Whether you’re camping or have a cabin, a wildlife camera can help you get a look at creatures that visit while nobody’s looking.
It was just after 6 a.m. when a large cinnamon-colored bear decided to visit my house in rural Chelan County.
I was fast asleep inside when he strolled down our driveway and sniffed around the stump where I’d left some dead mice the night before.
That’s when I caught him — not in a trap, but on a wildlife camera. They’re also called game cameras, trail cameras or just plain critter cams.
Five photos in the series are spine-tingling. You can see fur, fur, a close-up of his face, a giant paw as he takes a swipe at the camera and more fur as he wanders away.
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My wife knows I’m passionate about seeing animals in the wild, so she knew that a trail camera from Costco would be a terrific Father’s Day gift last year.
There was a time when the use of game cameras was limited to park rangers and pro photographers, but in recent years dozens of affordable motion-activated models have hit the consumer market.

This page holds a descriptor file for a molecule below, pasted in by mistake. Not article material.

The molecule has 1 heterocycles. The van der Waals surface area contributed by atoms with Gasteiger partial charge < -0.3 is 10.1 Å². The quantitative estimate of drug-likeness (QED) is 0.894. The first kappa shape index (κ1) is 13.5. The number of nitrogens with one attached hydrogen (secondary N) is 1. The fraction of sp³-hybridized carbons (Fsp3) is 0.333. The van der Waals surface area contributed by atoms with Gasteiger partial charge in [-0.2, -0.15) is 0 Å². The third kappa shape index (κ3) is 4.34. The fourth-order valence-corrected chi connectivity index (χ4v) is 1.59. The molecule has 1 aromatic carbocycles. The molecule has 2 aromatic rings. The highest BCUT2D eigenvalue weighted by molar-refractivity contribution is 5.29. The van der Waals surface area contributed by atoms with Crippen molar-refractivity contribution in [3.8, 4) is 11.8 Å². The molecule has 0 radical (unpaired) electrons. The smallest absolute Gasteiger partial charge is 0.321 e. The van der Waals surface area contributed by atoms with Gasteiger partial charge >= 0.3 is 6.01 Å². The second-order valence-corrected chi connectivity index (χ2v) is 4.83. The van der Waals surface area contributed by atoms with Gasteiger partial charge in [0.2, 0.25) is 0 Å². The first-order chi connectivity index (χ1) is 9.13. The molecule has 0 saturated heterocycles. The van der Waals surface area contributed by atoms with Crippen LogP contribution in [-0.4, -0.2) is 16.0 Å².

Using one has added a new layer of interest to my wildlife spotting, not only allowing me to look for animals at night but helping me to understand more about their behavior and how active creatures are when no one is looking.
What’s lurking outside?
Maybe you’re an avid camper who has always wondered what visits your campsite after dark. Maybe you spotted tracks in the snow and were curious about what passed by. Perhaps you own some land in the country and want to know what (or who) drops by when you’re away.
Once you start playing with one of these cameras, you realize how much potential they have.
When Will Radecki, of Van Zandt, Whatcom County, discovered loose insulation under his house, he used his camera to learn that rabbits were pulling it down. When he saw signs of animals rooting through his compost pile, he captured a shot of a black bear poking around just minutes after he threw out some vegetable scraps.
Recently, he bought a hard-wired Nest model that alerts him with a text or email when something passes by, allowing him to track what he, with tongue in cheek, calls the most threatening predator of all: his daughter’s boyfriend.
A gift of experience
A creature camera is the gift that keeps giving. Every few weeks, I pull out the SD card and check the latest round of photos. As the images transfer…